It is not possible to judge whether a person is over or under the age of 18 by examining the development of their wisdom teeth, so shows a new study carried out by researchers from Malmö University.

Medical age assessments are made when authorities cannot determine a person's age, mainly in asylum cases. In the new study, published in the scientific journal PLoS One, researchers focussed on the analysis of wisdom teeth which can be used as part of age assessment.

X-ray images of the wisdom teeth in the lower jaw are examined to see whether the tooth has fully developed at the root. The tooth may have reached various stages, based on a scale from A to H, which in turn can be linked to a certain age. Stage H corresponds to a fully developed wisdom tooth root, and this has been used as a signifier that a person has reached the age of 18. The researchers have made a systematic review that examines whether there is any scientific support for the method of age assessment.

“There are several difficulties connected to assessing age based on wisdom tooth root development. Issues can be caused because of how the X-ray was taken and whether the root apex is clearly visible. One must also respect and understand that we grow and develop differently depending on genetic and environmental factors,” says Gunilla Klingberg, a professor in pediatric dentistry at Malmö University.

The study, carried out with colleagues from Karolinska Institute, is based on an extensive literature search where they reviewed 2101 scientific publications.

“In the studies we reviewed, there were often questions about how the people included in the study were selected; their age distribution, and whether the person who reviewed the images knows anything about the person's identity, age and gender. Often the studies are based on existing journal material and the publications have not described why the persons were X-rayed or whether an identity check was carried out – all of this affects reliability.”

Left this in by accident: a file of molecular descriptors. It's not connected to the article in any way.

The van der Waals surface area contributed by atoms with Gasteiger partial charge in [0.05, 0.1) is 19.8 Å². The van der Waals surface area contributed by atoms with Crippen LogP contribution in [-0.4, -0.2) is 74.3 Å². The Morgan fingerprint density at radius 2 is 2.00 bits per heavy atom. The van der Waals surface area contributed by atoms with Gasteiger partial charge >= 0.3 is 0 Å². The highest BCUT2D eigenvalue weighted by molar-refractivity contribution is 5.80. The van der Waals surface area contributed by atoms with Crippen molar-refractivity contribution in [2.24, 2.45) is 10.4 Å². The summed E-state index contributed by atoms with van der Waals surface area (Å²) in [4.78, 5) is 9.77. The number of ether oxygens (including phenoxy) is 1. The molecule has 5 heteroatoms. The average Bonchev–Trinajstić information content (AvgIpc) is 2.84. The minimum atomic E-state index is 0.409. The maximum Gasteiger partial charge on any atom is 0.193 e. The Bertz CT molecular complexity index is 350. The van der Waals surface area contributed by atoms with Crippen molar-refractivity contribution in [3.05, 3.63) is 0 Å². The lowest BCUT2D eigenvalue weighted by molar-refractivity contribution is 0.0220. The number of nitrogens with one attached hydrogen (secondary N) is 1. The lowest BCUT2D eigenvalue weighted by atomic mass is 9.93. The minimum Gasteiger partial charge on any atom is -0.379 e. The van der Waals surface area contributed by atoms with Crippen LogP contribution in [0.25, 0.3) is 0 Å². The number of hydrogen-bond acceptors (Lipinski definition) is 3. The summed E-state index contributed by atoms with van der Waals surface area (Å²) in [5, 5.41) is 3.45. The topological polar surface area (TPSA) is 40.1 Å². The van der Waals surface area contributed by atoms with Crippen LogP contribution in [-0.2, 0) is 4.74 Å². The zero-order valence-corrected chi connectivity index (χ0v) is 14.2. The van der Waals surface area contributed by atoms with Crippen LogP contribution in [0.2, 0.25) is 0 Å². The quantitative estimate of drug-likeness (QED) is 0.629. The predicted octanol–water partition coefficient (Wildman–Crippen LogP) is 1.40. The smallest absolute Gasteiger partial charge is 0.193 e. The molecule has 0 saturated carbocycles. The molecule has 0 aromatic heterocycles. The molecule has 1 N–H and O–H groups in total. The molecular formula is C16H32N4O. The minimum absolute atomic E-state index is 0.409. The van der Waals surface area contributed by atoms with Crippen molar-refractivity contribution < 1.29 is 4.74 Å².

Through the quality review, 15 articles were finally identified which were judged to be of sufficient quality to be analysed further. However, the studies were too different for them to build up scientific support; they presented their results in different ways and the groups on which the studies were based were too different.

“The results of the study are therefore that there is currently no scientific support for judging whether a person is over or under 18 based on whether the root of the wisdom tooth is fully developed,” says Klingberg.

“Assessing the age of a person is very difficult; more studies from different parts of the world are needed to be able to make reliable assessments. For such studies, many people of several different ages are needed, and one must be able to ensure the identity of those who are involved.”

Text: Anna Dahlbeck & Adrian Grist